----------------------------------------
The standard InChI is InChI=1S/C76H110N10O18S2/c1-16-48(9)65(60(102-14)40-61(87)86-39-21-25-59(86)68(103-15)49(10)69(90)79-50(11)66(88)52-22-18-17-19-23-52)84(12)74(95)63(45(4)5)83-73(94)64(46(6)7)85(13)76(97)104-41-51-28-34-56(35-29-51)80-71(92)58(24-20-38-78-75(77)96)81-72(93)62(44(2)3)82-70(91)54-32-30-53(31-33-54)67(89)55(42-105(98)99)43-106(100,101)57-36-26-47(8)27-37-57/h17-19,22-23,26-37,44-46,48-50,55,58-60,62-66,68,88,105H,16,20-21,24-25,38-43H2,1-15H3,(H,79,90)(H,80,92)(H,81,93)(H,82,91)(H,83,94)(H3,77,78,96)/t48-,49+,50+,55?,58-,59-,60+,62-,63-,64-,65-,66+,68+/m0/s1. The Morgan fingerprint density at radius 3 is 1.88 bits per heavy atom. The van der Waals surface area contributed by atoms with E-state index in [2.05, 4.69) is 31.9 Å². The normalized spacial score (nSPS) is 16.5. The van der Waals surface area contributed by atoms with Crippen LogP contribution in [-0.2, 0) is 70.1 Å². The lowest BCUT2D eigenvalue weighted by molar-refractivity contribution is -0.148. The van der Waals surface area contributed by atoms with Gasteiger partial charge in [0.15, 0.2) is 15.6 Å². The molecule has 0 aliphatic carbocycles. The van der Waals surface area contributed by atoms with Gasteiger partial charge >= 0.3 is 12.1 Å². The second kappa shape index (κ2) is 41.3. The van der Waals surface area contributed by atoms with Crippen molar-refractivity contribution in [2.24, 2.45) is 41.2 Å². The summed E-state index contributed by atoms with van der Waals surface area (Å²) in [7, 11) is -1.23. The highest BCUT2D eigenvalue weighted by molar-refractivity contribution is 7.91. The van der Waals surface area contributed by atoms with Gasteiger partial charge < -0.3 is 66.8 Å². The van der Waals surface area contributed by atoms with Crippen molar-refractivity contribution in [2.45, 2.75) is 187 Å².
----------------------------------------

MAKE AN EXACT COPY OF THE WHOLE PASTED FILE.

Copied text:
The standard InChI is InChI=1S/C76H110N10O18S2/c1-16-48(9)65(60(102-14)40-61(87)86-39-21-25-59(86)68(103-15)49(10)69(90)79-50(11)66(88)52-22-18-17-19-23-52)84(12)74(95)63(45(4)5)83-73(94)64(46(6)7)85(13)76(97)104-41-51-28-34-56(35-29-51)80-71(92)58(24-20-38-78-75(77)96)81-72(93)62(44(2)3)82-70(91)54-32-30-53(31-33-54)67(89)55(42-105(98)99)43-106(100,101)57-36-26-47(8)27-37-57/h17-19,22-23,26-37,44-46,48-50,55,58-60,62-66,68,88,105H,16,20-21,24-25,38-43H2,1-15H3,(H,79,90)(H,80,92)(H,81,93)(H,82,91)(H,83,94)(H3,77,78,96)/t48-,49+,50+,55?,58-,59-,60+,62-,63-,64-,65-,66+,68+/m0/s1. The Morgan fingerprint density at radius 3 is 1.88 bits per heavy atom. The van der Waals surface area contributed by atoms with E-state index in [2.05, 4.69) is 31.9 Å². The normalized spacial score (nSPS) is 16.5. The van der Waals surface area contributed by atoms with Crippen LogP contribution in [-0.2, 0) is 70.1 Å². The lowest BCUT2D eigenvalue weighted by molar-refractivity contribution is -0.148. The van der Waals surface area contributed by atoms with Gasteiger partial charge in [0.15, 0.2) is 15.6 Å². The molecule has 0 aliphatic carbocycles. The van der Waals surface area contributed by atoms with Gasteiger partial charge >= 0.3 is 12.1 Å². The second kappa shape index (κ2) is 41.3. The van der Waals surface area contributed by atoms with Crippen molar-refractivity contribution in [2.24, 2.45) is 41.2 Å². The summed E-state index contributed by atoms with van der Waals surface area (Å²) in [7, 11) is -1.23. The highest BCUT2D eigenvalue weighted by molar-refractivity contribution is 7.91. The van der Waals surface area contributed by atoms with Gasteiger partial charge < -0.3 is 66.8 Å². The van der Waals surface area contributed by atoms with Crippen molar-refractivity contribution in [2.45, 2.75) is 187 Å².